Clear quartz mined from areas with high levels of arsenic or lead can turn into an opaque white color and be permanently discolored.
Many fake crystals are created using leaded glass and will melt when heated up.
7) Mold marks
One way to tell if a piece of quartz is real is by looking for mold marks.
Mold marks are usually small bumps or ridges on the stone’s surface that indicate where it was once attached to another piece of rock.
If you see mold marks, it means that the quartz is genuine. However, some manufacturers try to cover up the mold marks with paint to make it seem like the crystal is new and fresh.
You can test this by spraying water onto your quartz stone and wiping away any moisture on the surface.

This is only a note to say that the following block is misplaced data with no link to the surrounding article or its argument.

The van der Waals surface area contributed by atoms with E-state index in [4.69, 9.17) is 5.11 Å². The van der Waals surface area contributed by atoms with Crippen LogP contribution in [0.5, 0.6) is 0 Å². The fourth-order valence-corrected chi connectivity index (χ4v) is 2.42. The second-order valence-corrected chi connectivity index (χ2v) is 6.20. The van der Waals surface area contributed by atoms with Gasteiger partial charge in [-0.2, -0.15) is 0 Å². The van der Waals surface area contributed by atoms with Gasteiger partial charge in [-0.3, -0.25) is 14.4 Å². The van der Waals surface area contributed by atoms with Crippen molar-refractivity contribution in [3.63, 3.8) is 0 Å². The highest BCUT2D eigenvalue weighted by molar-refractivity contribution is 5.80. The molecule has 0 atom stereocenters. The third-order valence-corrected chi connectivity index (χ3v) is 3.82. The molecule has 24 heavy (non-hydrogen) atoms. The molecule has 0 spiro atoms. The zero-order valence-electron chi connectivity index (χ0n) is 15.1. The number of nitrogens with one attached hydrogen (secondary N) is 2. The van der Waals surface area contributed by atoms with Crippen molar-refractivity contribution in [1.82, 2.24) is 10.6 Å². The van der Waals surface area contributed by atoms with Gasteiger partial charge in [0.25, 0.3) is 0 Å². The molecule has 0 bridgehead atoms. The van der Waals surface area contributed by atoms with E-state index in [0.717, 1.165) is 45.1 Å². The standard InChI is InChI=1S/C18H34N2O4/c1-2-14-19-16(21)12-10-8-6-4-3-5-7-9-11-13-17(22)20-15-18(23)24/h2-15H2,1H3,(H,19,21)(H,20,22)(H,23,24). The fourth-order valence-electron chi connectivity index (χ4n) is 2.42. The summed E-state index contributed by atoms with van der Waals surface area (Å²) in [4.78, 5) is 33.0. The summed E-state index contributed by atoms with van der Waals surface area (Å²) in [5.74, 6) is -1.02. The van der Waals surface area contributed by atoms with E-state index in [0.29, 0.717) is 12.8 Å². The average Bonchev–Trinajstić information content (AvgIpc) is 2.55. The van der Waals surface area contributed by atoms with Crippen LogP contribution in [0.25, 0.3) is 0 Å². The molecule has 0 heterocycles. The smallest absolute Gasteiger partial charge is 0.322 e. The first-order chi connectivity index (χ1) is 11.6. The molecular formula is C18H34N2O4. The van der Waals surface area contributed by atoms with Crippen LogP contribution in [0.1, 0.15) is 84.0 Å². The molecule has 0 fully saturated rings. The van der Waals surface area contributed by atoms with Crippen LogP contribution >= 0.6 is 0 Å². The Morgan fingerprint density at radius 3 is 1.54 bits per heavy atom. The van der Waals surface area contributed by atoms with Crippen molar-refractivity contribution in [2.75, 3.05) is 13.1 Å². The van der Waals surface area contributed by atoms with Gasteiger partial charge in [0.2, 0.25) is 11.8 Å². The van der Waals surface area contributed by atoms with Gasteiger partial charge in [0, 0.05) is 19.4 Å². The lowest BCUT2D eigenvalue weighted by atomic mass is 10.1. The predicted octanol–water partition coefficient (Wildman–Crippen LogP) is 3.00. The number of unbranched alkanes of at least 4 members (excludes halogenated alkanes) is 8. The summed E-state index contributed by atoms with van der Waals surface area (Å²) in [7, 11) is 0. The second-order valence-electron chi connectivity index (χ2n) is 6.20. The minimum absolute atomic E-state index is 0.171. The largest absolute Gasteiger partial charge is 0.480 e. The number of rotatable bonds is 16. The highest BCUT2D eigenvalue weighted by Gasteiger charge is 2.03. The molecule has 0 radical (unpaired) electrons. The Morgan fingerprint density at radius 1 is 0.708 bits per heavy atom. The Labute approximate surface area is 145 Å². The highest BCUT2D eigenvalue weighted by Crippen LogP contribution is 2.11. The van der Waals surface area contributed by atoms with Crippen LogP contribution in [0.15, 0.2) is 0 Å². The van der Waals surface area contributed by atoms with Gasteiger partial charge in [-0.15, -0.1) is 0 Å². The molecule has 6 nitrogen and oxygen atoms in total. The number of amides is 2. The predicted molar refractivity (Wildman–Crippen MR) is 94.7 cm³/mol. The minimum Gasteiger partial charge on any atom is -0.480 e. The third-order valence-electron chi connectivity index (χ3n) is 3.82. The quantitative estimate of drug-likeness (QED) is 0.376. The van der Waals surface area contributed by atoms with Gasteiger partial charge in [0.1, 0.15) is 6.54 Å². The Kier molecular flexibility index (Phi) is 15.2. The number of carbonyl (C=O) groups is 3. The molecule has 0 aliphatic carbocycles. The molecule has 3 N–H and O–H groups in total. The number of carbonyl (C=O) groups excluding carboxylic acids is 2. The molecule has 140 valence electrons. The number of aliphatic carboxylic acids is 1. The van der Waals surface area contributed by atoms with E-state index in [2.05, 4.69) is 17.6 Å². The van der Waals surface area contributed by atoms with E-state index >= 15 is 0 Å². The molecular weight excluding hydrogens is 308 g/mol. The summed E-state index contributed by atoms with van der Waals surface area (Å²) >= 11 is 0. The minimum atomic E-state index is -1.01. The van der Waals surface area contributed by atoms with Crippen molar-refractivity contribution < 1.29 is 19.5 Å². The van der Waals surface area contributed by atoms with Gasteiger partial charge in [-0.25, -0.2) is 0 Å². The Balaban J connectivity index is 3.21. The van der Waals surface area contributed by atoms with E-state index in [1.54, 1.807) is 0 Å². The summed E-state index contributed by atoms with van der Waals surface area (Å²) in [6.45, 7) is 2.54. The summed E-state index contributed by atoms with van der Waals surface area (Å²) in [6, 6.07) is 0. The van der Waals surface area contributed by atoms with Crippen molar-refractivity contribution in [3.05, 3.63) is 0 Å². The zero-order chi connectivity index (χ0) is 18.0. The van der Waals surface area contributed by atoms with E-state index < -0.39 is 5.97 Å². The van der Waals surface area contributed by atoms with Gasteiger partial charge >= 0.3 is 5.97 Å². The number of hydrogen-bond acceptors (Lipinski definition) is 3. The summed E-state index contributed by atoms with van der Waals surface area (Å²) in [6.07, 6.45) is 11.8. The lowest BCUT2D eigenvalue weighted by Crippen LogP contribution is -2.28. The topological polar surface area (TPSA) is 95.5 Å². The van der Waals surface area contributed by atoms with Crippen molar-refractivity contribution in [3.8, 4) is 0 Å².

How to tell if my Clear Quartz is fake glass?
It can be challenging to tell the difference between real and fake clear quartz, but there are a few things you can look for.
- Check the clarity of the stone. If it’s cloudy or has a lot of inclusions, it’s more likely to be fake.
- Look at the color. Clear quartz should be transparent with no color tint. If it’s anything other than clear, it’s probably not genuine quartz.
- Hold the stone to the light and look for rainbow colors. Clear quartz should refract light into all the colors of the spectrum.
- Examine the surface of the stone for any imperfections. Natural quartz is usually smooth, while artificial quartz may have bumps or irregularities on the surface.
- Check the weight. The heavier your stone feels, the more likely it is to be natural quartz.